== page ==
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Volume 4 Issue 5 | May 2009



Original Forum Editorial

What Women Want--Hameeda Hossain
My Main Bane-Farah Mehreen Ahmad
Holding the Purse-strings-- Durreen Shahnaz
Breaking New Ground--Hana Shams Ahmed and Quazi Zulquarnain Islam
Photo Feature:The Life & Practice of Lalon Shadhok--Taslima Akhter/Pathshala
Rights in the In-Law Enclave-- Muneera Parbeen
Your Silence Will Not Protect You-- Fariha Sarawat
A Twist in the Tale-- Shayera Moula
A Step in the Right Direction-- Iffat Nawaz
Walk Tall-- Naira Khan
Why Should I Be 'Modest'?-- Naeem Mohaiemen
Things I Won't Tell My Daughter -- Tazreena Sajjad
Democracy Begins at Home-- Lazeena Muna
Liberation Theology-- Ainab Rahman
Equal Partners-- Syed Rezaul Karim
When It Also Happens At Home-- Hana Shams Ahmed


Forum Home


My Main Bane

Photo: Amirul Rajiv

Oh sister, when I come to lie in your arms
You should not treat me like a stranger ...
Oh sister, when I come to knock on your door
Don't turn away, you’ll create sorrow ...
--Bob Dylan, "Oh, Sister"

Farah Mehreen Ahmad points the finger at women who oppress women

I don't wake up to Sultana's Dream every day. I wake up to my own very rose-tinted, idealistic, maybe even immature daydream of a perfect, balanced, free, equal and generally hatred-free world, where disparities are eradicated, and battles are fought in unity.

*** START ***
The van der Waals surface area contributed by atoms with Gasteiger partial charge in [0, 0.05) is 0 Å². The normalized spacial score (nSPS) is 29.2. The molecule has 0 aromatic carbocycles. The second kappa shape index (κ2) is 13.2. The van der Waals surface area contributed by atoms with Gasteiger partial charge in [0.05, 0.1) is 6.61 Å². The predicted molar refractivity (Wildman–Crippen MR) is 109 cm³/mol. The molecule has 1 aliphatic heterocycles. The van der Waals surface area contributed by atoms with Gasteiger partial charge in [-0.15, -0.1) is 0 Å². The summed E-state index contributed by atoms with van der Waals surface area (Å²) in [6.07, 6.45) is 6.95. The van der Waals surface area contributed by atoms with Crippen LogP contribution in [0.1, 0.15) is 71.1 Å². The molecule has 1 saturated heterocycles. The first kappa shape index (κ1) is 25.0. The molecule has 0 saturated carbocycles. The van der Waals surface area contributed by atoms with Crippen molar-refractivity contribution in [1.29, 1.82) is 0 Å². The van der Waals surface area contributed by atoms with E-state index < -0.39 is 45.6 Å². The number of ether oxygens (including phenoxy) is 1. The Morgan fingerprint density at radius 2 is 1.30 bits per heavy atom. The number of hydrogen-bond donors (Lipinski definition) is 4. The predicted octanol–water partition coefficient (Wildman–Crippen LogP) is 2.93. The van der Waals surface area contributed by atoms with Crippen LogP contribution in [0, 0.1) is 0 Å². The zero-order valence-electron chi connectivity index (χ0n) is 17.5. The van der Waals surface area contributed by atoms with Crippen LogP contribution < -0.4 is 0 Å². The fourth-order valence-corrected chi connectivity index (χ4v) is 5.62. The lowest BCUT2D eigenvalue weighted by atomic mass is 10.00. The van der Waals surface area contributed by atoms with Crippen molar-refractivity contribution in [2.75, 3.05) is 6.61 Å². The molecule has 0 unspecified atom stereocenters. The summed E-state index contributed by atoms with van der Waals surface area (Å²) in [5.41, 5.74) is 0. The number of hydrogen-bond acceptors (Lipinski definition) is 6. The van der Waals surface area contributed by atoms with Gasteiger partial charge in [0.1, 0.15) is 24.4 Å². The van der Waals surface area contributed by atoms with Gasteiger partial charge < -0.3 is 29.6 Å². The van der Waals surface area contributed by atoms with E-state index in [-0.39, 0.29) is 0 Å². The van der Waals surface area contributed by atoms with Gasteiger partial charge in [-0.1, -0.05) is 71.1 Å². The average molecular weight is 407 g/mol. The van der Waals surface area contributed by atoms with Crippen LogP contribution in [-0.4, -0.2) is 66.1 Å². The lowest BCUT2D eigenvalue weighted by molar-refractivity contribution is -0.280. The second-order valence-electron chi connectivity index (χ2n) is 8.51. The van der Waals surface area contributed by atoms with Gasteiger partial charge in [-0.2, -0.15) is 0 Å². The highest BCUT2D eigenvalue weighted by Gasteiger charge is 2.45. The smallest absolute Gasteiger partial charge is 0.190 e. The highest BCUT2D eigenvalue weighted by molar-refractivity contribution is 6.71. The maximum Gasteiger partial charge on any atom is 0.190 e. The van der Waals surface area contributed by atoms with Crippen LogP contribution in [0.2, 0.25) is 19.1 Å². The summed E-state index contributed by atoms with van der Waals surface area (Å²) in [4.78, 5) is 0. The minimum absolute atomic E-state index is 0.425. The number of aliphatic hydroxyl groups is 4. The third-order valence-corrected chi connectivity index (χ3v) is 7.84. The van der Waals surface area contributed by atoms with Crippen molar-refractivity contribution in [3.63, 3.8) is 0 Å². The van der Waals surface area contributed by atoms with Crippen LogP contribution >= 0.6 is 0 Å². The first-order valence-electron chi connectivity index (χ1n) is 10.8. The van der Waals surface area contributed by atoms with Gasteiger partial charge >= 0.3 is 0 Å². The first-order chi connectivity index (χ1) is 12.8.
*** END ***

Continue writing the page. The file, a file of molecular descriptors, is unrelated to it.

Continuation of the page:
Wow, that made me queasy the way bubble-gum pop music does. But the good thing is, there are many interruptions to my daydreams. Or should I call them reality-checks?

So what are they?
Many human (usually acknowledged to be men), institutional and socio-cultural sergeants of suppression, actually. The demoralisation, exhaustion and dehumanisation propelled by the turbines of these stifling underpinnings are as tacky and have become as normal as caveman tactics. Fighting them is a given. They don't shock me. The tiff with them is old and consistent. In that regard, they are quite sincere.

The ones who intrigue me are the ones who devalue themselves. The ones who sadden me are the ones who degrade others of their own. The ones who anger me are the ones who just don't know how to stay out of the way. The ones who crush me are the ones I have accepted as comrades without asking or being asked. The ones who shock and sabotage me the most, are these serpents in my sorority.